SA economist whose work went global wrote with a deep idealism
Sampie Terreblanche’s name will live on in the hearts and minds of social scientists, economic justice activists and perhaps even a few guilt-ridden politicians. Indeed, President Cyril Ramaphosa tweeted generous condolences on Monday.
Terreblanche died on February 17 at age 84 of brain cancer.
His pen channelled his quiet fury about the world’s and South Africa’s worsening inequality and always with crystal-clear analytical force.
He was first drawn to this research as a member of the 1970s Erika Theron Commission on the poverty of the coloured people in the Western Cape.
His 1980 book Wordings van die Westerse Ekonomie began his process of expanding the scale of analysis to the global. By 2014, he had summed up the systemic character of West-versus-Rest exploitation, with a strong institutionalist focus but doing so while drawing upon the finest structural (including Marxist) critiques of global capitalism. His last three books – all deserving space on any concerned citizen’s library – were A History of Inequality in South Africa, 1652-2002 (KMMR Publishers and UKZN Press, 2002), Lost in Transformation (KMMR Publishers, 2012) and Western Empires (Penguin, 2014).
Terreblanche wrote with a deep idealism, in a country repeatedly scoring at the very highest levels of both income and wealth inequality, in a world whose richest have far outpaced any prior era for greed, hedonistic consumption and structured systems of exploitation. He observed in his home village of Stellenbosch some of the world’s most extreme capitalists, in a country whose workers are considered the most confrontational on earth (in annual World Economic Forum surveys) and its businessmen the world’s most corrupt (in bi-annual PricewaterhouseCoopers reports, which posit that “eight out of ten senior managers do economic crime”). Here, he always reminded, the poorest 15 million are young children and – if lucky not to fall through innumerable bureaucratic cracks or have their grant raided by the World Bank-owned CPS Net1 – they are surviving on R380/month: the tokenistic Child Support Grant with which mothers must attempt to pay for food and other essentials.
Terreblanche insisted on a more realistic poverty line of R50/day, under which StatisticsSA finds no less than 55% of our society, up from 45% in 1994 (but University of Cape Town SA Labour and Development Research Unit bean counters consider StatsSA’s current methodology biased, resulting in a 10% under-count). The inability to address this stain on our political democracy angered Terreblanche so much that in his frustration, he complained mightily of the liberation government’s acquiescence to corporate capital’s ‘neo-colonial’ agenda. Some critics – like Tito Mboweni – find in Lost in Transformation a ‘conspiracy theory’ but aside from disputes about whether the Development Bank of Southern Africa hosted elite deal-making evening chats, the basic thesis is sound, parallel to the Ronnie Kasrils ‘Faustian Pact’ revelations.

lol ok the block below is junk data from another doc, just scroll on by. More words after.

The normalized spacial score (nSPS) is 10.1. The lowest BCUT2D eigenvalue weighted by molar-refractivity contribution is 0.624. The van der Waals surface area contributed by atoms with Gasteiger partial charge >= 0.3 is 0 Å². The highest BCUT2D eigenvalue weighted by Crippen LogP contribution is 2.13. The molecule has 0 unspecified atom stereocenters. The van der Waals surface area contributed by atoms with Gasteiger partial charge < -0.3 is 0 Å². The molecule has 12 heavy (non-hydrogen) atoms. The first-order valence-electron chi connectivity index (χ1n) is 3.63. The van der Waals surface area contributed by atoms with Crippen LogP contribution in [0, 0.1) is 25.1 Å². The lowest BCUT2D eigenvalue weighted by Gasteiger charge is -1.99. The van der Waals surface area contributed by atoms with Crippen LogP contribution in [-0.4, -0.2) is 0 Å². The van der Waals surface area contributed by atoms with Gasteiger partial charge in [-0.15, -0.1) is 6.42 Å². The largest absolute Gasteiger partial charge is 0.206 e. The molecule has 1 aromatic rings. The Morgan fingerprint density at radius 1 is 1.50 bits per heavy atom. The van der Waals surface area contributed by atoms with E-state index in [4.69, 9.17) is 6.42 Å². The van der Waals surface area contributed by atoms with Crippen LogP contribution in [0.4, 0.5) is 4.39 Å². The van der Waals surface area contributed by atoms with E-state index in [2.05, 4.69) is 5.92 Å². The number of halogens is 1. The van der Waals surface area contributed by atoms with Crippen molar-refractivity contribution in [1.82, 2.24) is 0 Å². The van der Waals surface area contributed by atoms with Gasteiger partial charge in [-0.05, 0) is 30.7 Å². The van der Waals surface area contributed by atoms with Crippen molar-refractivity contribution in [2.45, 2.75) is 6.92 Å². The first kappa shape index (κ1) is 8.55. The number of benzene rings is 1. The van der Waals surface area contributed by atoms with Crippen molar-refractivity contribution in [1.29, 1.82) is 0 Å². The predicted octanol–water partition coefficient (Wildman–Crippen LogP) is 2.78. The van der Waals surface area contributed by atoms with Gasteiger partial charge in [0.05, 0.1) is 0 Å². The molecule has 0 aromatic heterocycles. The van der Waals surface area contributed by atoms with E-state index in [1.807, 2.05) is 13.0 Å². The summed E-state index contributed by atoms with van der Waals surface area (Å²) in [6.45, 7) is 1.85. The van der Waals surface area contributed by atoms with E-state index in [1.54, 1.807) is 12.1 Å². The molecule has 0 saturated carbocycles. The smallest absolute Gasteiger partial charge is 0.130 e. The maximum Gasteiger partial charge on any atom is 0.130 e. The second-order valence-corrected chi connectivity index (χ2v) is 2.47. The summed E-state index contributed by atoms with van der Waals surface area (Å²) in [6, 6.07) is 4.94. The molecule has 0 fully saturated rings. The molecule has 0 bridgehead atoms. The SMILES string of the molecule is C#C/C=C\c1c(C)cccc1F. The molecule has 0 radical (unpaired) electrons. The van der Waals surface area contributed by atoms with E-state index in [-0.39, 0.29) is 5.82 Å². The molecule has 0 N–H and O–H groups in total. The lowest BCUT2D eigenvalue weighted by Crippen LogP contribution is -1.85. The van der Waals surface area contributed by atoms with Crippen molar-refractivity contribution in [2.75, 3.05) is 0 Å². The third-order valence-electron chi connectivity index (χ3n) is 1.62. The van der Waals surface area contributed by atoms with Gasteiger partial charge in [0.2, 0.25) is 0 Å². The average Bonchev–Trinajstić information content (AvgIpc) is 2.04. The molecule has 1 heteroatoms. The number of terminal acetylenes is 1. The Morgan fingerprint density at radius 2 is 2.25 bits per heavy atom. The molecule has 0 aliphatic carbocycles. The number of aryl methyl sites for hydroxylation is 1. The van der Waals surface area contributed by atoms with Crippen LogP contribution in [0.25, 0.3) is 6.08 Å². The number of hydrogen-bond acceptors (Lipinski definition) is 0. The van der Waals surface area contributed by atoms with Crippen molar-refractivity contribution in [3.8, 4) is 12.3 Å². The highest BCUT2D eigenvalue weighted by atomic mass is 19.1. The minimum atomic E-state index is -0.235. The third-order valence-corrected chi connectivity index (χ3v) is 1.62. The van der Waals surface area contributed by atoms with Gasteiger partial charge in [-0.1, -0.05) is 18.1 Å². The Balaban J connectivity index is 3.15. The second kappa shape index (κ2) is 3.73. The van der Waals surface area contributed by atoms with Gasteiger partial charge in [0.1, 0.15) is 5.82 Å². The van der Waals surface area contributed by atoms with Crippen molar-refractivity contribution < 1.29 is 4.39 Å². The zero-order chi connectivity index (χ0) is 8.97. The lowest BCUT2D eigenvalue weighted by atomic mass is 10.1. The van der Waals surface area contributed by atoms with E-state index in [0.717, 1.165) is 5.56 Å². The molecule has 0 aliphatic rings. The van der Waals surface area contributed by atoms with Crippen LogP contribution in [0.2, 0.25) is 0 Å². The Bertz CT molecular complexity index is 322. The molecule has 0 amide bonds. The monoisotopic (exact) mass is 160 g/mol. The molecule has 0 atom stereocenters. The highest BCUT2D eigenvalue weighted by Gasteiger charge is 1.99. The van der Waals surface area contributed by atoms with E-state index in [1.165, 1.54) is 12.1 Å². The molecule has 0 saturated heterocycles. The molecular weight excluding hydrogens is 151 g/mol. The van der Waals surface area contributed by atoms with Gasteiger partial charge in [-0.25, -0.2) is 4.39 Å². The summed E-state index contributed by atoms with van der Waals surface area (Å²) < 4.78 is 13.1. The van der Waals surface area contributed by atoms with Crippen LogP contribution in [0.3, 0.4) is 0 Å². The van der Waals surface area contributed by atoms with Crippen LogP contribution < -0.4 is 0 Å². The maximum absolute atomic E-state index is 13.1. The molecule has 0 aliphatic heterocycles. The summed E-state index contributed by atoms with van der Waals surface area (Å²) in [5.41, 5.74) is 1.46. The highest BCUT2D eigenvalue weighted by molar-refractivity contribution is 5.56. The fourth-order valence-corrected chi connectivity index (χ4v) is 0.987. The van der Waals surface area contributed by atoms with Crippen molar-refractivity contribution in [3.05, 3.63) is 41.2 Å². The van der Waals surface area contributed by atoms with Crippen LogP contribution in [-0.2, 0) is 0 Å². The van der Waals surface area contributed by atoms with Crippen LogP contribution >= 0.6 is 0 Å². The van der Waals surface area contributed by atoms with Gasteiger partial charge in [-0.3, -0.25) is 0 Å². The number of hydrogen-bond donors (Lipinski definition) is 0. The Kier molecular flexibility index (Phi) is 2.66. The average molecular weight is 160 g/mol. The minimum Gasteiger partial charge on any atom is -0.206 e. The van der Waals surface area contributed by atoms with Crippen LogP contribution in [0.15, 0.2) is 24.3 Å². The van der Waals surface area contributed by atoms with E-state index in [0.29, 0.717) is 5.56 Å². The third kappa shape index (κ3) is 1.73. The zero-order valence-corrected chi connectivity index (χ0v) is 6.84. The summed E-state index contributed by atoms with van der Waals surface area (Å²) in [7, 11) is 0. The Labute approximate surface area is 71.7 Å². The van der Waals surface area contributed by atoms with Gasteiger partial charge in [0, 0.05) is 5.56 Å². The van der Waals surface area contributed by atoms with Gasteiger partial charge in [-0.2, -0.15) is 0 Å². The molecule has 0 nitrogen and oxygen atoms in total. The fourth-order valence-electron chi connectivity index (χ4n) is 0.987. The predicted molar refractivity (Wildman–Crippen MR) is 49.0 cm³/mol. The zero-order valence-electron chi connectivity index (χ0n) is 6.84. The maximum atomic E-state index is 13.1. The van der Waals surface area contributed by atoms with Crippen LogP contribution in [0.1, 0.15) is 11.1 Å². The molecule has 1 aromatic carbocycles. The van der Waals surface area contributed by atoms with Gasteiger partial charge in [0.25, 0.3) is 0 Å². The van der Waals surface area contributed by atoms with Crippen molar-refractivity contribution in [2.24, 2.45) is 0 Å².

At a University of Johannesburg symposium celebrating Terreblanche last month, the Nelson Mandela Foundation’s Verne Harris explained: “Did Mandela have breakfast with Douw Stein, lunch with Harry Oppenheimer, dinner with Sol Kerzner? Yes, but was he cutting macro-economic deals? No, he was raising funds for his party.” Still, what was the policy cost of generously nurturing and relegitimising these lads? Watching from his daughter’s Stellenbosch home on skype, an alert, appreciative Terreblanche – suffering the last stages of brain cancer – did not reply.
But, no socialist he, Terreblanche’s answer wouldn’t have been to chide Mandela for failing to nationalise ill-begotten apartheid loot or for assuaging tycoons about the sanctity of post-apartheid property rights. Instead, Terreblanche testified to the Truth and Reconciliation Commission’s 1997 meetings on big business and apartheid, where he called for a substantive wealth tax. One commissioner, Yasmin Sooka, told the UJ memorial how the TRC’s unofficial representative from Brenthurst scuppered that idea.
Mandela had insisted in 1994 that to avoid the deficit/GDP ratio rising beyond its then 9% level, a once-off 5% income tax supplement was necessary. Then, under pressure from Washington Consensus disciples, Mandela agreed on a primary corporate tax cut from 56% to 38%, and after 1999 it fell another 10%. Due to the discursive power of neoliberal capitalism – and aside from students’ #FeesMustFall proposals in 2015-16 – there has been no subsequent public discussion on reversing that calamitous fall, even though the promised pay-back by business in the form of private sector gross fixed capital investment only briefly materialised, during the 2002-07 minerals and consumer credit boom. Before and after, business has been on an investment strike.
In late 1997, Terreblanche was widely ridiculed by the establishment, but last month the Wits Southern Centre on Inequality Studies issued its first working paper: his TRC testimony, preceded by an updated appeal to put the taxation of wealth – both windfall and durable – back on the public agenda. The balance of forces in public policy discourse prevented either this week, but next year there is an election. And in my last long discussion with Terreblanche a month before he died, I could see how committed he remained to electoral solutions, generous social policy and tighter exchange controls that would put Scandinavian-style social democracy back into the mix, even under rule by a rand-mullti-billionaire whose accumulation of wealth via illicit financial flows remains a mystery but helps explain such extraordinary levels of inequality here, and everywhere.